The Scotts obtained a home occupation permit from the Danville-Boyle County Planning and Zoning Commission and a business license from the city of Danville. They already had in place most of their equipment and facilties.

The equipment in the shop behind Jerry and Marie Scott's house includes a drill press, a jointer, two bandsaws and machines that bend and shape wood strips, including one that Chris Scott modified from a tile saw into a machine that has speeded up the manufacturing process.

In a period of transition

A room inside the house is used for finishing the instruments, and the equipment there includes a buffing machine and a room where lacquer is applied.

"Regarding our equipment and our manufacturing process, we are in a period of transition," said Scott, who specializes in the mandolin side of the instrument manufacturing business. "We recently added computerized machining equipment that has increased the accuracy of our instruments as well as volume of instruments we can make. We basically are moving from totally handmade products to mass production. "Last year, for instance, we built 20 guitars," he said. "With this new computerized equipment and new process, we will be able to double or even triple guitar production this year."

The Scotts obtain most of their woods from a supplier in Lexington that sells special kiln-dried hardwoods. But they also will go to sawmills to see what's available. Scott said they use black walnut, cherry, sycamore, maple, spruce, sassafrass and mahogany; different woods are used for the back, sides and necks, he said.

They buy the string for their instruments and other parts from a variety of different suppliers, he said.

The Scotts make three models of guitars, three models of mandolins and two models of violins. Depending on the model, Scott said the prices of the guitars range from $1,000 to $1,800, while the prices for mandolins range from $300 to $600 for beginner models to $1,800 to $3,000 for the more sophisticated instruments, and the prices for violins run from $1,000 to $2,000. "We sell to customers all over the country, and most of our business has come from word of mouth," said Scott.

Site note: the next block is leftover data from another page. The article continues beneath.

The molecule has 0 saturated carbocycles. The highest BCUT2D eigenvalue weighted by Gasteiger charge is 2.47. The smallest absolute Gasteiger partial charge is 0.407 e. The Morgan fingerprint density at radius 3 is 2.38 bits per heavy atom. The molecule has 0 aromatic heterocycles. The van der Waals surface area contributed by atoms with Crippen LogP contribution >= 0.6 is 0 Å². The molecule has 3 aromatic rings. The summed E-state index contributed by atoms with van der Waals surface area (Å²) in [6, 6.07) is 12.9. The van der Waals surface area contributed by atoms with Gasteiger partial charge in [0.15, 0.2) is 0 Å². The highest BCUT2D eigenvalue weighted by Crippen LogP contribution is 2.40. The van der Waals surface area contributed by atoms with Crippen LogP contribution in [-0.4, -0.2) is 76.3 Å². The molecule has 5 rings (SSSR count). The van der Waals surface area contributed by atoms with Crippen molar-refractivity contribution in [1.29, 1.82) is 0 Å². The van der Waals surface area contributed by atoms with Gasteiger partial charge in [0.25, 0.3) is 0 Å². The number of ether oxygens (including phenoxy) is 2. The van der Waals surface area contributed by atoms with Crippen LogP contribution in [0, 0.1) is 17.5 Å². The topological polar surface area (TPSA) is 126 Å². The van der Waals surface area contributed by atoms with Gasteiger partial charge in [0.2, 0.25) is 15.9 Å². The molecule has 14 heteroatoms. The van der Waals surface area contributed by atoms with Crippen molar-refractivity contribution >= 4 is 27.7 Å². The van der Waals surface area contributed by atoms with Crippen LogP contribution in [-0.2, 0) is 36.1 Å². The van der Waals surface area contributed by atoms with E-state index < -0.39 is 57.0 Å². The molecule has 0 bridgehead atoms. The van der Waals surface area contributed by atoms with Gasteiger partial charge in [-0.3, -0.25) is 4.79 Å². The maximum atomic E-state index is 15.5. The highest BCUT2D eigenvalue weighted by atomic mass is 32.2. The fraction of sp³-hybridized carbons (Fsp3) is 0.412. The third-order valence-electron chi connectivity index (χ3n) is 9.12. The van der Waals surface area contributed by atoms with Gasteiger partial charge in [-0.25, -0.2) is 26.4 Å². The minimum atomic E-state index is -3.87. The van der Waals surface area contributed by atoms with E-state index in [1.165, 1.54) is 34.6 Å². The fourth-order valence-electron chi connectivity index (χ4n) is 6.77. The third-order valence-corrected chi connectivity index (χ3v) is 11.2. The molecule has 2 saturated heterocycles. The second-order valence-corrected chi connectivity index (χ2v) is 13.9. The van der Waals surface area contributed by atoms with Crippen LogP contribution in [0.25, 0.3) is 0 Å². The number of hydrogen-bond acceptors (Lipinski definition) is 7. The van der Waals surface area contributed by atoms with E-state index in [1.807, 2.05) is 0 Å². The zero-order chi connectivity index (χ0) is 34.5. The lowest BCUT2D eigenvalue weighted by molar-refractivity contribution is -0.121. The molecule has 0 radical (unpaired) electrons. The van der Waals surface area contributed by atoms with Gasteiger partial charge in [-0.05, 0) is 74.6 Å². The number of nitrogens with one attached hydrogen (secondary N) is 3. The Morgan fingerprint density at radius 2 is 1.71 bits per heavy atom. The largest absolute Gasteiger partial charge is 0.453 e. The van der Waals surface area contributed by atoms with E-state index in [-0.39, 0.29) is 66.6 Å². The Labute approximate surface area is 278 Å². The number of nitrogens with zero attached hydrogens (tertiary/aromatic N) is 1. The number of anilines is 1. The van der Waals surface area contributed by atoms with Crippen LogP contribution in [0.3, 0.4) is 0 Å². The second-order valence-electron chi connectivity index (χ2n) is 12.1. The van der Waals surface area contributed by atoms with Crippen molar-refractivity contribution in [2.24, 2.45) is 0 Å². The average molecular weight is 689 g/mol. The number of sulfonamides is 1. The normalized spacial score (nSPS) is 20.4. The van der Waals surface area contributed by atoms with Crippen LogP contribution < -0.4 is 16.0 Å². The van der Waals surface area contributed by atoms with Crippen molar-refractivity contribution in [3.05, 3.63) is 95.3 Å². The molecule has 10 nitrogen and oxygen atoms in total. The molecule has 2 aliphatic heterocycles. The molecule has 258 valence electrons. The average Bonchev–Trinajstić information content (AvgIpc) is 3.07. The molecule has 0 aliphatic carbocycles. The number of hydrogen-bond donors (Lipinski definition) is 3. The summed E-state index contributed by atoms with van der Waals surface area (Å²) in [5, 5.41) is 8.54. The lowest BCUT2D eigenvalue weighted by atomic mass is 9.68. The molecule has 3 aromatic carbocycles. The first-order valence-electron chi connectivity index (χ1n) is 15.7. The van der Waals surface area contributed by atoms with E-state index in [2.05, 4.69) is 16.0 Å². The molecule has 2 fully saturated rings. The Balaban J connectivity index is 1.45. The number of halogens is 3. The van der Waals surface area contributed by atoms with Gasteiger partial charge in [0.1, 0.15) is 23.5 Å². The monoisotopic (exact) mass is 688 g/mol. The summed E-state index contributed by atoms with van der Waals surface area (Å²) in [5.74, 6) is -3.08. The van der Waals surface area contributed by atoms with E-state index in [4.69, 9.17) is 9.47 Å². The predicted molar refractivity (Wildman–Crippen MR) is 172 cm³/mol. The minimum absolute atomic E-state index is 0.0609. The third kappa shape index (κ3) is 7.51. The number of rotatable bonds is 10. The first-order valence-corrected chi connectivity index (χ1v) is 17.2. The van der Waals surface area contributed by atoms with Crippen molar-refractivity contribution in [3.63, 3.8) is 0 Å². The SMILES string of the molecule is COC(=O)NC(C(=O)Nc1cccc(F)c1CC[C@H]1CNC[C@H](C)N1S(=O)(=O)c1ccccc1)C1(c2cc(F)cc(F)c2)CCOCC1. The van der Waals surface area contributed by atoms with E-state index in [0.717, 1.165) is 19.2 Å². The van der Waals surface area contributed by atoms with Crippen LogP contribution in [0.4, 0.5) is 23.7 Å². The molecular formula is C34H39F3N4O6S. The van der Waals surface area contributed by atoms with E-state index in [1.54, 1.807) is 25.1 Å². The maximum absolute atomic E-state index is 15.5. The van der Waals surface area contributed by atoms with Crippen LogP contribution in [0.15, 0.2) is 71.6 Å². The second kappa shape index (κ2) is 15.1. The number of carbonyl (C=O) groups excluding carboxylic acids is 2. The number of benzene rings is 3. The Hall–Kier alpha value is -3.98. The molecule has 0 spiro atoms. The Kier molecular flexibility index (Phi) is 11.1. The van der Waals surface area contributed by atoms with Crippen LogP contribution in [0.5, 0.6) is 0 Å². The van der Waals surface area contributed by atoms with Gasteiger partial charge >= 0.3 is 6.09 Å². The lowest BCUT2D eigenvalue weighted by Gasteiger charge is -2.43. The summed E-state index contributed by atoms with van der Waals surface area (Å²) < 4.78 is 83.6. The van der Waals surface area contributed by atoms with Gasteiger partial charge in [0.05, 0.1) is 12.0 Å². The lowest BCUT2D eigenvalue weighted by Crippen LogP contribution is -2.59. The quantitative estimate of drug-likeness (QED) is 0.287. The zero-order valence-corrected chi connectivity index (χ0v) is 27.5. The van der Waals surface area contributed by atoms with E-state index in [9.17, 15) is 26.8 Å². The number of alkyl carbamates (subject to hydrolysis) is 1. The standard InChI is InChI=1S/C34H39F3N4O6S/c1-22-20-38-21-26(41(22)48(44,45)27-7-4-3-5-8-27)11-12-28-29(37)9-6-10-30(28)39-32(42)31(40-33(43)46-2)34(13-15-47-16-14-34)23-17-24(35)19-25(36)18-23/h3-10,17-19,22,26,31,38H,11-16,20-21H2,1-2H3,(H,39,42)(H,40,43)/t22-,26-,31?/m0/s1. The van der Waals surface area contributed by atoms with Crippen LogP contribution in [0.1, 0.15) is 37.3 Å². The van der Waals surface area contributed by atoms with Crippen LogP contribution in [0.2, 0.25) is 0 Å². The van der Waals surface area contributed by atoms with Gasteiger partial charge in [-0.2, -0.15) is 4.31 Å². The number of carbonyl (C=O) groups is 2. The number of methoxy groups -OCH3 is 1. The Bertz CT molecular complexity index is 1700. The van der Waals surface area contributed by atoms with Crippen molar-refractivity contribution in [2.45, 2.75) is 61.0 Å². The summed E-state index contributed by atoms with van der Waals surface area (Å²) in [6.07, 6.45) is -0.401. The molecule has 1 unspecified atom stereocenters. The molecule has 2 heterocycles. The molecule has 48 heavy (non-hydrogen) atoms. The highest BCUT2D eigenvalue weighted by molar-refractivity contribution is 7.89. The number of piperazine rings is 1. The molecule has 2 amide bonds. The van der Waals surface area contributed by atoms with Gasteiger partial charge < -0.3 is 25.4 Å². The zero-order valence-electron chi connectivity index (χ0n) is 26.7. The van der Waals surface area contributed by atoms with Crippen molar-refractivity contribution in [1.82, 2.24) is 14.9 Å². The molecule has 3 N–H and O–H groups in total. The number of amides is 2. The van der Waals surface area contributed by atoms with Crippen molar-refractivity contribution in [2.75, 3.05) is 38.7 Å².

Upgrades helping pair realize dream

The marketing and merchandising of Melrose Music Supply products is in transition as well as the manufacturing process, he said. "We have been selling directly to customers, but we are going to go through music instrument dealers and music stores," Scott said. Meanwhile, the Scotts are building a Web page and are accessible by e-mail, regular mail and phone.

The upgrades in equipment, process, marketing and merchandising are helping Scott realize his dream of turning the home-based business into a larger-scale, manufacturing operation.

"We are going from what essentially was a hobby/business involving handmade instruments to a small-scale mass manufacturer of computerized-machined instruments," said Scott, who puts in 12 to 15 hours a day, four days a week.

"And, as this building process escalates, we will one day need a bigger facility as well as more equipment and may eventually reach the point where we will be hiring employees. "But as we grow, we will not sacrifice quality for quantity," he said. "In fact, we are improving both."

While Scott looks forward to taking more steps toward realizing his dream of growing the company his dad began as a hobby type of business, he also looks back to the memories that predicted what his career would be - that forecast that Chris Scott would be chip off the old block.

"I remember when I was kid and Dad playing Bluegrass music and making the instruments Bluegrass musicians play," he said.

"Now, I'm doing the same thing - and I get to do it with the man who taught me how to play these instruments and how to make them."